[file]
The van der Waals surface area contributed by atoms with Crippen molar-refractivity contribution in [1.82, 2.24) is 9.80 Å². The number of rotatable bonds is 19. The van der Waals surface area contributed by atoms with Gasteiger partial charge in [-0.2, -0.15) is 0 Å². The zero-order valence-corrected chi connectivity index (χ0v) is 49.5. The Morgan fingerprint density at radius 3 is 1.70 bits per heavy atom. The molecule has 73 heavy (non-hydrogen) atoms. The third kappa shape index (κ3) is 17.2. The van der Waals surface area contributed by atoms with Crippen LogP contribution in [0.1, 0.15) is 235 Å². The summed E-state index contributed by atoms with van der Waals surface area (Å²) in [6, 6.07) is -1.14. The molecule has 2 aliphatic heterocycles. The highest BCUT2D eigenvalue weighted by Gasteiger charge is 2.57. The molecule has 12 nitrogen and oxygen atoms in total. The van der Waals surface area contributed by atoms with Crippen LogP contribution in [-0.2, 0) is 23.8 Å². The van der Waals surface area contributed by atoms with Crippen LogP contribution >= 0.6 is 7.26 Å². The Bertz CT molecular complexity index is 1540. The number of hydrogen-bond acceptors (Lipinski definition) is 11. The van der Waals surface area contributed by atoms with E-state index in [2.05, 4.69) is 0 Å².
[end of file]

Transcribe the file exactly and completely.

The van der Waals surface area contributed by atoms with Crippen molar-refractivity contribution in [1.82, 2.24) is 9.80 Å². The number of rotatable bonds is 19. The van der Waals surface area contributed by atoms with Gasteiger partial charge in [-0.2, -0.15) is 0 Å². The zero-order valence-corrected chi connectivity index (χ0v) is 49.5. The Morgan fingerprint density at radius 3 is 1.70 bits per heavy atom. The molecule has 73 heavy (non-hydrogen) atoms. The third kappa shape index (κ3) is 17.2. The van der Waals surface area contributed by atoms with Crippen LogP contribution in [0.1, 0.15) is 235 Å². The summed E-state index contributed by atoms with van der Waals surface area (Å²) in [6, 6.07) is -1.14. The molecule has 2 aliphatic heterocycles. The highest BCUT2D eigenvalue weighted by Gasteiger charge is 2.57. The molecule has 12 nitrogen and oxygen atoms in total. The van der Waals surface area contributed by atoms with Crippen LogP contribution in [-0.2, 0) is 23.8 Å². The van der Waals surface area contributed by atoms with Crippen LogP contribution >= 0.6 is 7.26 Å². The Bertz CT molecular complexity index is 1540. The number of hydrogen-bond acceptors (Lipinski definition) is 11. The van der Waals surface area contributed by atoms with E-state index in [2.05, 4.69) is 0 Å².